Types of Lawn Moss

Moss is often thought of as a lawn pest, but that is not the case. Moss grows in areas where the soil is moist, acidic and shady. It actually makes an economical and environmentally friendly lawn. It requires little maintenance besides pulling weeds and occasional watering during prolonged dry spells. Moss will stay green year-round in most cases.

Sheet Moss

Also known as hypnum, sheet moss grows well in the shade but can handle dappled sunlight. This low-growing moss has a medium green color. Sheet moss transplants easily, so you can lay it down in your yard and have a moss lawn quickly. It is also moderately good with foot traffic, although it will grow better with none.

Hair Cap Moss

This type of moss is also known as polytrichum. It likes partial shade and partial sun and prefers sandy soil to compact soil, unlike other types of moss. It forms a dense layer of dark green in color. While it naturally grows on rocks and boulders, it can also be used as a lawn moss.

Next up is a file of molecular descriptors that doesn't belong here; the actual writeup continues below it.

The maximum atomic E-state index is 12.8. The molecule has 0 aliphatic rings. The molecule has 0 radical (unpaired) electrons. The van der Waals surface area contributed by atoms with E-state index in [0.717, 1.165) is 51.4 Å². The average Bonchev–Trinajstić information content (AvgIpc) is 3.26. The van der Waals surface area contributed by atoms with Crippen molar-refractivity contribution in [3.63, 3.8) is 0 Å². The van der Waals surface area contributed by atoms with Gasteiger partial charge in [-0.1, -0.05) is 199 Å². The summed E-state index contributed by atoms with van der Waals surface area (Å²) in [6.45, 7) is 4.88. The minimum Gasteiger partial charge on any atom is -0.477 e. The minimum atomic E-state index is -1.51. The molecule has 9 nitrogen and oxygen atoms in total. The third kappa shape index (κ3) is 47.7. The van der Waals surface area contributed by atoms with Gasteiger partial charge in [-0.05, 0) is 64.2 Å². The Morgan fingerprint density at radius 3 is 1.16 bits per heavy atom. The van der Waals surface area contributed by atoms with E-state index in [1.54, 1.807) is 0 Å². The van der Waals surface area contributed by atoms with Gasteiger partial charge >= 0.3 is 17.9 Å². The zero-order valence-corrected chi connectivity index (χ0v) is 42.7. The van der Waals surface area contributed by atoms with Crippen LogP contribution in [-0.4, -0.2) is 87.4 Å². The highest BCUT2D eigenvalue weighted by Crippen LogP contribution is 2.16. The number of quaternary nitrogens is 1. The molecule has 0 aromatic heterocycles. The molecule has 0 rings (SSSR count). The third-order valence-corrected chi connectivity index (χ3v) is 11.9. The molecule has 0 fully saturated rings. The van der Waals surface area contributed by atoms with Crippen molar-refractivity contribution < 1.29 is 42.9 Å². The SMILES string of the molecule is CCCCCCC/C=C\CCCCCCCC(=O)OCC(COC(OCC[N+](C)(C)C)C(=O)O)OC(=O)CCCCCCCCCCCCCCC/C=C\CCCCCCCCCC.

Cushion Moss

Cushion moss is known by the name leucobryum as well. It grows in a rounded cushion shape, which gives the moss its name. It likes sandy soil and grows best in shade. Cushion moss is pale green.

Rock Cap Moss

This type of moss also has the name dicranum. While it grows naturally on rocks, it will grow well in a lawn in many cases. Dark green rock cap moss loves deeply shady areas. It will form a dense layer of moss, but burns easily by short contact with direct sunlight. Only plant this moss in areas that do no get direct sun.

Keywords: lawn mosses, mosses for lawns, growing lawn moss

About this Author

Hollan Johnson is a freelance writer for many online publications including Garden Guides and eHow. She is also a contributing editor for Brighthub. She has been writing freelance since 2008 and her interests are travel, gardening, sewing, and Mac computers. Prior to freelance writing, Johnson taught English in Japan. Johnson has a Bachelor of Arts in linguistics from the University of Las Vegas, Nevada.